Amy’s parents are again a bit of a cliche. They need to, otherwise she wouldn’t be such an antagonist, but it feels a bit far-fetched (don’t they remind you, also, to the Fockers, from Meet The Parents?). Normally, I would say these cliches don’t work, but Gillian Flynn has managed to weave a world in which they seem somewhat believable, people who are the extremes of different personality traits.
I have to ask… What’s the deal with Desi? I almost felt pity for him (while he was still alive) for falling into the Amy trap, but again, he fell victim of his own caricaturised personality: so blind with infatuation, that he fell to recognise Amy for what she truly was. When Amy killed him, I felt disappointed, I had hoped the whole situation to really turn for the worse for her… How un-womanly of me.
The end was a bit disappointing, because it doesn’t really end. There isn’t a grand finale where you can rest assured all wrongs were righted and justice was served. They just went on. Go telling Nick that he was just looking for an excuse to stay with Amy, that they were addicted to each other, I feel it true to the core. Just because he is playing with her mind by telling her he feels sorry for her, hitting her (figuratively) where he knows she will hurt the most, by not admiring her, is just more of their game, their way of flirting, if you like. The truth is, they can’t live without one another, they define each other. Maybe it’s true what they say at some point that they get the best out of each other, even if that means being the worst they can be.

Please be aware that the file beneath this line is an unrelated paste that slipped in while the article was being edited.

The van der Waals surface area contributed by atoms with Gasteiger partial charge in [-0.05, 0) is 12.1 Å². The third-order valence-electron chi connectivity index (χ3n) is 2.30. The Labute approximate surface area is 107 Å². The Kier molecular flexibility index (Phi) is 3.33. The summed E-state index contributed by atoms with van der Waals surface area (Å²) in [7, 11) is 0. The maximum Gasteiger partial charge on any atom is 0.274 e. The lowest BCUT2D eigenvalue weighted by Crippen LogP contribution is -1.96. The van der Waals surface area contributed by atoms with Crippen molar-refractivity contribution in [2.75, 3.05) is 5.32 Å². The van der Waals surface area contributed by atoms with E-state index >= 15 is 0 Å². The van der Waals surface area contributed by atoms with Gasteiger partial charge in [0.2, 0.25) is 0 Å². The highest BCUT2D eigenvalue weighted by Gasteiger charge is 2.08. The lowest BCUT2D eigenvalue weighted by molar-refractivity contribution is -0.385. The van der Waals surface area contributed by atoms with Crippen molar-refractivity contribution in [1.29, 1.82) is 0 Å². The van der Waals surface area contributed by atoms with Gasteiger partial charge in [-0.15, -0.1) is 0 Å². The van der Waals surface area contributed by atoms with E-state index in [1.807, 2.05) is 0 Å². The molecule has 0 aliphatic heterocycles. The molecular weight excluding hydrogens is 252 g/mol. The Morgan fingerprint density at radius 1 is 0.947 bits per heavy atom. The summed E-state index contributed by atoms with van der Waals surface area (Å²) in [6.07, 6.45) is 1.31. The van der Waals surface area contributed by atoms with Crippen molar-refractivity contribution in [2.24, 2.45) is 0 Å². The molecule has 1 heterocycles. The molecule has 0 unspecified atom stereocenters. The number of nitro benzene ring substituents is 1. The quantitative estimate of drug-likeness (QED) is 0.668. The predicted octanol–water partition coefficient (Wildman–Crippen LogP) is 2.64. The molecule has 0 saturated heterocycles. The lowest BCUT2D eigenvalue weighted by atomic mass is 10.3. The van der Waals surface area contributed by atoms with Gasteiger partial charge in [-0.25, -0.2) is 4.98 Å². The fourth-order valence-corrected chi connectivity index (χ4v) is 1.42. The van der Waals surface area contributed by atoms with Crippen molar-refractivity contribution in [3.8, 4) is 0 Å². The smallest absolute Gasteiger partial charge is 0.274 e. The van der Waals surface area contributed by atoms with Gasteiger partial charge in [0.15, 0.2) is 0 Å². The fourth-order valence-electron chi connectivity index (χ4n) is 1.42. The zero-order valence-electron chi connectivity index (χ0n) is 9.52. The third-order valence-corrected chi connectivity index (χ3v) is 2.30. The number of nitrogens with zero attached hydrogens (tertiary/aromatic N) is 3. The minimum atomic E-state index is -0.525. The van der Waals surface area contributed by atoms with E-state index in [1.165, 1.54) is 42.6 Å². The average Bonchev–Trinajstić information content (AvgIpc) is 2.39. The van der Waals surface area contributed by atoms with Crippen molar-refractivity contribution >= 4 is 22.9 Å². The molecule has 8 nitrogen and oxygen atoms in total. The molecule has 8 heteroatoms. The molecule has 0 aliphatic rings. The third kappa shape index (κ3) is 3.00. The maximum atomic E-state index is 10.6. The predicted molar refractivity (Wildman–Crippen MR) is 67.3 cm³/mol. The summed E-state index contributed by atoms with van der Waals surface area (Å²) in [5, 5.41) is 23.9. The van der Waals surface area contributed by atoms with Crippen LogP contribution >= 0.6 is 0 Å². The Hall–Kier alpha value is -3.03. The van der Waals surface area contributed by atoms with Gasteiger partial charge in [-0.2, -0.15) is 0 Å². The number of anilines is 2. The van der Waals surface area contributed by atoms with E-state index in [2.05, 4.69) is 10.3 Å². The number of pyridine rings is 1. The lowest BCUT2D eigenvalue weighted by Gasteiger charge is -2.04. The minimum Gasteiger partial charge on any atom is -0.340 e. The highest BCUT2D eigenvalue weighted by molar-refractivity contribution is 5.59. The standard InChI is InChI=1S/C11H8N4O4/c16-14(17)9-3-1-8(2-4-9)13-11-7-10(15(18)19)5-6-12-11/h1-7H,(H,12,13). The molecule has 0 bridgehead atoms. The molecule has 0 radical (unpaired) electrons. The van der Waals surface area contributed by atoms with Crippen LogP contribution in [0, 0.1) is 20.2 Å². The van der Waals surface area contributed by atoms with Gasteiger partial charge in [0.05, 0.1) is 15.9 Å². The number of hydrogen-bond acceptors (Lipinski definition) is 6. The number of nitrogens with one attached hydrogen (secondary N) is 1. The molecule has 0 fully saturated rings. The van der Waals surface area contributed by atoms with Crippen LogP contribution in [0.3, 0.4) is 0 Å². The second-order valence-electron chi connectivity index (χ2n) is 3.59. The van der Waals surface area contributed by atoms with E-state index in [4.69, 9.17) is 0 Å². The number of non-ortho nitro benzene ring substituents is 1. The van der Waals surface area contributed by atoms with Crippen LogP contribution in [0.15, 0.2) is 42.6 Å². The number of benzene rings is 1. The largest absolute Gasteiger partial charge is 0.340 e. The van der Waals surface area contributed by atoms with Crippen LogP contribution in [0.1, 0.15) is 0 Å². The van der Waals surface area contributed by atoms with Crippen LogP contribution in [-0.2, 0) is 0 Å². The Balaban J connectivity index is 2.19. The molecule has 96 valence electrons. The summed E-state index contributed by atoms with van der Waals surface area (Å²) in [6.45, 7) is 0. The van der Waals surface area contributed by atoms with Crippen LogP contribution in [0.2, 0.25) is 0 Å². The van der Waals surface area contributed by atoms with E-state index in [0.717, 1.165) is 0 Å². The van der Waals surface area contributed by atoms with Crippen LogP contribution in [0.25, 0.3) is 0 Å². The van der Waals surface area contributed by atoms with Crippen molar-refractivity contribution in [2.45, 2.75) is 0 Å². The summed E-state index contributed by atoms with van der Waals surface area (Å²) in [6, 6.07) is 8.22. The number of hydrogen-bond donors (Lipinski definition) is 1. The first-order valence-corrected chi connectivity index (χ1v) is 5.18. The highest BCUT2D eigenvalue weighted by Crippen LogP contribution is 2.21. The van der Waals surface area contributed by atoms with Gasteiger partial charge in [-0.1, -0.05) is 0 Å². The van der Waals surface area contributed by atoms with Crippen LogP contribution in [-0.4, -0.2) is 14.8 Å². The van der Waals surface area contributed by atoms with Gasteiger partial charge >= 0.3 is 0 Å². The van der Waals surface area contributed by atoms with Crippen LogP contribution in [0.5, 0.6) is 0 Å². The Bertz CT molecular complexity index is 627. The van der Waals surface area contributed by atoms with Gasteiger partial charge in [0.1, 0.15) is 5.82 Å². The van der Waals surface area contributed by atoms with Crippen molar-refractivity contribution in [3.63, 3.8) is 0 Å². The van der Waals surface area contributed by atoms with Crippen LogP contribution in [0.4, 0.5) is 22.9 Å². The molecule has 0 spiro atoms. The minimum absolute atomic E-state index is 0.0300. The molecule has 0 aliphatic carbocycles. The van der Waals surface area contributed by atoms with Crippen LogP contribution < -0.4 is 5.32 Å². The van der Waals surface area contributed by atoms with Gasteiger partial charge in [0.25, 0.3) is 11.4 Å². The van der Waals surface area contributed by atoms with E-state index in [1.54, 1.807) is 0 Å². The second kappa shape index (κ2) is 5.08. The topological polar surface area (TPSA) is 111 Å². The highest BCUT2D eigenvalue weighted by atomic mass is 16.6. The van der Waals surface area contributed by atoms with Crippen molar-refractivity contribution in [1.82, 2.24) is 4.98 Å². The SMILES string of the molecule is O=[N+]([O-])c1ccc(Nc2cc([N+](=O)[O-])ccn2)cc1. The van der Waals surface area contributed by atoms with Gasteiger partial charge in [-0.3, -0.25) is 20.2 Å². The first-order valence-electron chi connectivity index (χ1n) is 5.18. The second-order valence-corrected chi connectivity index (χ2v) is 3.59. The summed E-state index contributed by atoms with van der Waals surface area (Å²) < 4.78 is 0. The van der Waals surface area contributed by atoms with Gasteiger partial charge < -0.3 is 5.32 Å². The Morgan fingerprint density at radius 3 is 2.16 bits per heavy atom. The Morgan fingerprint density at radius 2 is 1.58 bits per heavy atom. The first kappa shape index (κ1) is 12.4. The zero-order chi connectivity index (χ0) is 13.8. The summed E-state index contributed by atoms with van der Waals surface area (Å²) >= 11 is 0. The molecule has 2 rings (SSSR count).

The book made me think about relationships and people in general, how little we know about others, even sometimes how little we know about ourselves. We think we do, we think we know how we’re going to react in this or that situation, but we can only guess, usually by imagining our best hero scenario, and rehearsing it in our minds. Sometimes we imagine out worst cowardly reaction, because we don’t trust ourselves.